Lessons Learned from a Year of Blogging

I woke up this morning and realized that I’ve been blogging on a weekly basis for over a year.

When the notion struck, and after my first Nescafe, I started to think about lessons learned (as one does). Very quickly, I distracted myself with other things because a reflection piece was not of interest to me today.

But I have a streak to keep in tact. It’s Thursday after all.

Read on for lessons learned. (Scroll down for a while if you’re eager for the takeaways).


First: A long-winded intro that circles back to the theme eventually. Per usual.

The idea of pursuing writing or of becoming “a writer” has been brewing for several years.

Last February, I began to put pen to paper while in Budapest. This was the second leg of my Eastern European Trip, Pt. 1 (Act 2): The Prelude, and I had determined that a month in Hungary’s capital city would be the perfect place for a “writing” sojourn. The vision in my head was myopically poetic.

I imagined frantic notebook scrawling in cafes during the morning and long soaks in thermal baths in the evening. There would be walks in between and plenty of goulash sampled on my traipsing through the city (or whatever it is they ate in Hungary). I also kind of hoped I’d become an alcoholic, because that seems to be a thing good writers have in common.

The script didn’t go as theoretically conceived (for one, the beer wasn’t very good there). But, I did write (poems and essays mostly), and more importantly, I began to believe it was possible.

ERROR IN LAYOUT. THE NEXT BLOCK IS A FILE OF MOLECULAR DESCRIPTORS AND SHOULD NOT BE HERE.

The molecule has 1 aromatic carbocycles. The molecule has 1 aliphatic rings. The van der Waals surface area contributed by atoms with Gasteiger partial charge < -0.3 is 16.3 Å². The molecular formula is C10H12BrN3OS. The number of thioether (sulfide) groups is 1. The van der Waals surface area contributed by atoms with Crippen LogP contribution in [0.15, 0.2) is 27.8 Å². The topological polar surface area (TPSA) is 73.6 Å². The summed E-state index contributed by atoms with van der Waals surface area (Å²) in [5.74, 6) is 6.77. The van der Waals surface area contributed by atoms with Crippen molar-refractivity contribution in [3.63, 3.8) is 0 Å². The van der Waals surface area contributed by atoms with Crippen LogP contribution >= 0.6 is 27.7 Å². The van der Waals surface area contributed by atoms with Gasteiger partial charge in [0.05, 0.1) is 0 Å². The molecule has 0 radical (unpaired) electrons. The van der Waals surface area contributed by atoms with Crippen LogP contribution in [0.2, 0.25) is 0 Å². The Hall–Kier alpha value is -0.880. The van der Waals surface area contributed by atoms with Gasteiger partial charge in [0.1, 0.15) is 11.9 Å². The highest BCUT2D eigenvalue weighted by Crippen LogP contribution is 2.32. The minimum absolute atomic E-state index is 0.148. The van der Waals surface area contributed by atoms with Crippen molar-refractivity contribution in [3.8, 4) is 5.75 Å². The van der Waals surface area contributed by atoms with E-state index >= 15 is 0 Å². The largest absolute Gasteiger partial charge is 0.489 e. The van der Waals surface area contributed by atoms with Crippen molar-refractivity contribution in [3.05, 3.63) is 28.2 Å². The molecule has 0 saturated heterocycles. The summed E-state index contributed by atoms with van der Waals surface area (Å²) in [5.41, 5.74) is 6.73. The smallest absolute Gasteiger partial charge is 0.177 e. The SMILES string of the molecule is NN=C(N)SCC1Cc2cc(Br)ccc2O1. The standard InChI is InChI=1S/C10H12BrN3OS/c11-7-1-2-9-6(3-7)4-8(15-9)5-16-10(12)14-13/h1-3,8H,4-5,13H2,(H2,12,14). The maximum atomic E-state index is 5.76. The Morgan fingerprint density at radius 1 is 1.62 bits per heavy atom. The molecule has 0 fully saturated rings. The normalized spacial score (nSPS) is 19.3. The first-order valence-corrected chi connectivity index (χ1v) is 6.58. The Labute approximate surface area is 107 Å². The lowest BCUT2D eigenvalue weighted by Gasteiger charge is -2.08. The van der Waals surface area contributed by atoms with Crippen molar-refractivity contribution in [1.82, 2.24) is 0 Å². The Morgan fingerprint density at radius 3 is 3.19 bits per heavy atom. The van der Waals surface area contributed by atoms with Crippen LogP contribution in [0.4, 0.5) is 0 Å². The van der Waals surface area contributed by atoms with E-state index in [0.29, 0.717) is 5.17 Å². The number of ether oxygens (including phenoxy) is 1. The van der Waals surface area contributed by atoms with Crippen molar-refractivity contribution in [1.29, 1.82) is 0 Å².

Life progressed and the idea of giving a go at “writing” niggled it’s way irreparably into the depths of my brain. Like a parasite that couldn’t be satiated.

(Which is probably necessary because writers don’t make a whole lot–outside of the power-law-few anyways–and you likely need to be slightly delusional / intrinsically motivated to pursue such a fool’s errand. But hey, at least I’m not a poet.)

Come November (2018), I committed to posting at least one article per week on this blog.

There were several reasons for this:

  1. The main aim was simple: To write more.
  2. I needed to start somewhere, and you only get better at writing through the act of writing.
  3. It was a schedule that I could stick to, and I wanted to prove to myself that I could be dedicated to a craft.

So I began, and the weekly streak is alive. Onto the lessons learned.

Lessons Learned:

You never really know what’s going to catch fire.

This goes for what you like to write about, and for what gets page views. If I’m being honest, I was banging my head against a wall for a longtime trying to figure out what I wanted to write.